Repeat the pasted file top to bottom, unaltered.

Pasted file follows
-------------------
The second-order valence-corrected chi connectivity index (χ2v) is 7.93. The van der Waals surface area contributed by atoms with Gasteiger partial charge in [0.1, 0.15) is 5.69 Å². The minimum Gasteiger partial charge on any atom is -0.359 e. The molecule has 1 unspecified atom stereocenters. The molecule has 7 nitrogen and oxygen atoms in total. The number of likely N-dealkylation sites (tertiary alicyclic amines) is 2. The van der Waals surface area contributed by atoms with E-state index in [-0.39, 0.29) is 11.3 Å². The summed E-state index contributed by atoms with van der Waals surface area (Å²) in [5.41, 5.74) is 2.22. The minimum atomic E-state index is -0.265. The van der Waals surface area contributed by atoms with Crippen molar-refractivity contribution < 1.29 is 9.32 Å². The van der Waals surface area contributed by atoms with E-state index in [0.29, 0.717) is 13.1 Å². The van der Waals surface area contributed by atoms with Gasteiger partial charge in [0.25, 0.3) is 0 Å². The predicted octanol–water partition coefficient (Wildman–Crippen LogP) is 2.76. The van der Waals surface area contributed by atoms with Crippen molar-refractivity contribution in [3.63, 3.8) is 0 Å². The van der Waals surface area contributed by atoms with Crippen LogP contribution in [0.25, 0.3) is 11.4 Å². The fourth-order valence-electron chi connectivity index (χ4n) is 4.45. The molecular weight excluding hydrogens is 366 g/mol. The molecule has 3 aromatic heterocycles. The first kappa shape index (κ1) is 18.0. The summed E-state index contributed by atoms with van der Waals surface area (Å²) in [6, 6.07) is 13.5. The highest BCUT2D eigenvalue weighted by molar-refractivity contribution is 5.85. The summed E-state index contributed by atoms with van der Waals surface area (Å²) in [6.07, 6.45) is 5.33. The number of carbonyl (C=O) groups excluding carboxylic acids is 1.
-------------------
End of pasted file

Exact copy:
The second-order valence-corrected chi connectivity index (χ2v) is 7.93. The van der Waals surface area contributed by atoms with Gasteiger partial charge in [0.1, 0.15) is 5.69 Å². The minimum Gasteiger partial charge on any atom is -0.359 e. The molecule has 1 unspecified atom stereocenters. The molecule has 7 nitrogen and oxygen atoms in total. The number of likely N-dealkylation sites (tertiary alicyclic amines) is 2. The van der Waals surface area contributed by atoms with E-state index in [-0.39, 0.29) is 11.3 Å². The summed E-state index contributed by atoms with van der Waals surface area (Å²) in [5.41, 5.74) is 2.22. The minimum atomic E-state index is -0.265. The van der Waals surface area contributed by atoms with Crippen molar-refractivity contribution < 1.29 is 9.32 Å². The van der Waals surface area contributed by atoms with E-state index in [0.29, 0.717) is 13.1 Å². The van der Waals surface area contributed by atoms with Gasteiger partial charge in [0.25, 0.3) is 0 Å². The predicted octanol–water partition coefficient (Wildman–Crippen LogP) is 2.76. The van der Waals surface area contributed by atoms with Crippen molar-refractivity contribution in [3.63, 3.8) is 0 Å². The van der Waals surface area contributed by atoms with Crippen LogP contribution in [0.25, 0.3) is 11.4 Å². The fourth-order valence-electron chi connectivity index (χ4n) is 4.45. The molecular weight excluding hydrogens is 366 g/mol. The molecule has 3 aromatic heterocycles. The first kappa shape index (κ1) is 18.0. The summed E-state index contributed by atoms with van der Waals surface area (Å²) in [6, 6.07) is 13.5. The highest BCUT2D eigenvalue weighted by molar-refractivity contribution is 5.85. The summed E-state index contributed by atoms with van der Waals surface area (Å²) in [6.07, 6.45) is 5.33. The number of carbonyl (C=O) groups excluding carboxylic acids is 1.